Secondly, my appreciation for red wine has suddenly soared, leaving me keen to try and taste lots of new and different red wines, in order to learn what I like (previously my only knowledge on the subject was that I liked Rioja, and all other red wines were a bit “meh”, But this is no longer the case! I also now have a fabulous book on wines which is helping me to learn and navigate the differences.
This is a dish that my sister made for me recently, which was pretty much one of the best things I’ve ever had in my mouth. Apparently it’s an old Delia Smith recipe, and I have used my sister’s variation on this, rather than the original, which has more coconut milk and the addition of peanuts, which only makes it more delicious.
It’s very quick and easy to make, however you’ll need to prep the chicken the night before for the best effect. Continue reading
Ok, so this one is NOT for those of you on a diet.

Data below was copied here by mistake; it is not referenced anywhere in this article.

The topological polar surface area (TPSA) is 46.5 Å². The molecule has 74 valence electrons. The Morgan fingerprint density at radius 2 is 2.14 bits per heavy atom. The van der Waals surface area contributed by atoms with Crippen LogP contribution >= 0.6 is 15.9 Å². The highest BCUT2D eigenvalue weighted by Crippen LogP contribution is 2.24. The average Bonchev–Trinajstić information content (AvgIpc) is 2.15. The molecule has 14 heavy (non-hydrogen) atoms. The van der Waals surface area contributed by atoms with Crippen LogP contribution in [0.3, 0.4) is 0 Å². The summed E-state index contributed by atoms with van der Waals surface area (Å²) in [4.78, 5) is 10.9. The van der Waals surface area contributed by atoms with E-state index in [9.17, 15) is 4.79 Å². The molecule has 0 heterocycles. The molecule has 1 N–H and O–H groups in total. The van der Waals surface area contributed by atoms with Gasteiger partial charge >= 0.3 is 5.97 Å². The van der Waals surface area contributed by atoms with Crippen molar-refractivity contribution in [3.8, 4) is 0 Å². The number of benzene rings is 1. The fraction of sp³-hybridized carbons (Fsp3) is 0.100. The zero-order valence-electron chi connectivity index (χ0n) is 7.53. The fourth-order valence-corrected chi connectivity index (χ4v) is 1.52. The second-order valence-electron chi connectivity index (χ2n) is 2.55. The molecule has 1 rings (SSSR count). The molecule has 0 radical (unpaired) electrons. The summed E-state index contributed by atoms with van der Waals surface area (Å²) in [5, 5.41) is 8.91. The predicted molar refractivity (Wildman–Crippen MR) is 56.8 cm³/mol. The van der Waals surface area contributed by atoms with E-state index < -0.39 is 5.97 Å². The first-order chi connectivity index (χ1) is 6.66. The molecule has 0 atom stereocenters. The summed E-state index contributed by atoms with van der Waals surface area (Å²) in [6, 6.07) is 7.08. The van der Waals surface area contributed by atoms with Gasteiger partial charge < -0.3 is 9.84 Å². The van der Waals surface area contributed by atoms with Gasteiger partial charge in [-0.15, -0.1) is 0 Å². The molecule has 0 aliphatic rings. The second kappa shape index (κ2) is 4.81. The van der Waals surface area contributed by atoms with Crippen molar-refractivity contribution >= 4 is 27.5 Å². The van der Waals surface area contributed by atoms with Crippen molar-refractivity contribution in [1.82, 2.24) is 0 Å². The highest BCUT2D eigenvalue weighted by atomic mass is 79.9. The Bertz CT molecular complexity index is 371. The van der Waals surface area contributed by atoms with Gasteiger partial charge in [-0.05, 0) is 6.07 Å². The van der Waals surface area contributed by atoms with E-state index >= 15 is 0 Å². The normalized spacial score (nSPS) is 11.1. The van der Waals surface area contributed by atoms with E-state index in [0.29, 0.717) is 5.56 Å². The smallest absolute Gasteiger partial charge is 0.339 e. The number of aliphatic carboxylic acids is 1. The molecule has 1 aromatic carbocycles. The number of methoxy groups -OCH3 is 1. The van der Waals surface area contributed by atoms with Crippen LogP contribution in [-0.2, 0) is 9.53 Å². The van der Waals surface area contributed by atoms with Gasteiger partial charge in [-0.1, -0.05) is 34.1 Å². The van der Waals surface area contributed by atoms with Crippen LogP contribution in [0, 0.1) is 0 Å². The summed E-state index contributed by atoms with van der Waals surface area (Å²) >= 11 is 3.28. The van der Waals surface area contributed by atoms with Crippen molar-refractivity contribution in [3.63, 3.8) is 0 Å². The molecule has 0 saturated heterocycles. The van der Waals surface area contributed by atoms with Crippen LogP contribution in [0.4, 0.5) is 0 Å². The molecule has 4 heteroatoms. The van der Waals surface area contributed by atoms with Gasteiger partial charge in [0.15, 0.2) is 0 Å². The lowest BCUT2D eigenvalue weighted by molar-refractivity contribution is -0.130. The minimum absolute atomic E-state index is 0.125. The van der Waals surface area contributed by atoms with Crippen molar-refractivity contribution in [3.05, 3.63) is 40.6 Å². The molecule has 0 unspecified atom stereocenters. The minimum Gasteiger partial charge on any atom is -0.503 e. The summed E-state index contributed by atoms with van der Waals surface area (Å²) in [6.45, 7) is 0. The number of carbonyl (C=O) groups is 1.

It is utterly delicious and it is so full of naughty things it’s not worth counting the calories.
The recipe comes from BBC GoodFood, although I first discovered it at a friend’s BBQ, and it was just unbelievably good. I have experimented with this recipe, and made it both in individual ramekins as well as one large one. Continue reading
Another new favourite from my travels – this one is a sort of hot and sour chicken noodle soup. It’s yellow – presumably heavy on the turmeric and very delicious!
The key ingredient I use is a cheater’s pre-mixed spice packet to make the sauce, although I’m sure google would probably be able to tell you what combination of spices would do…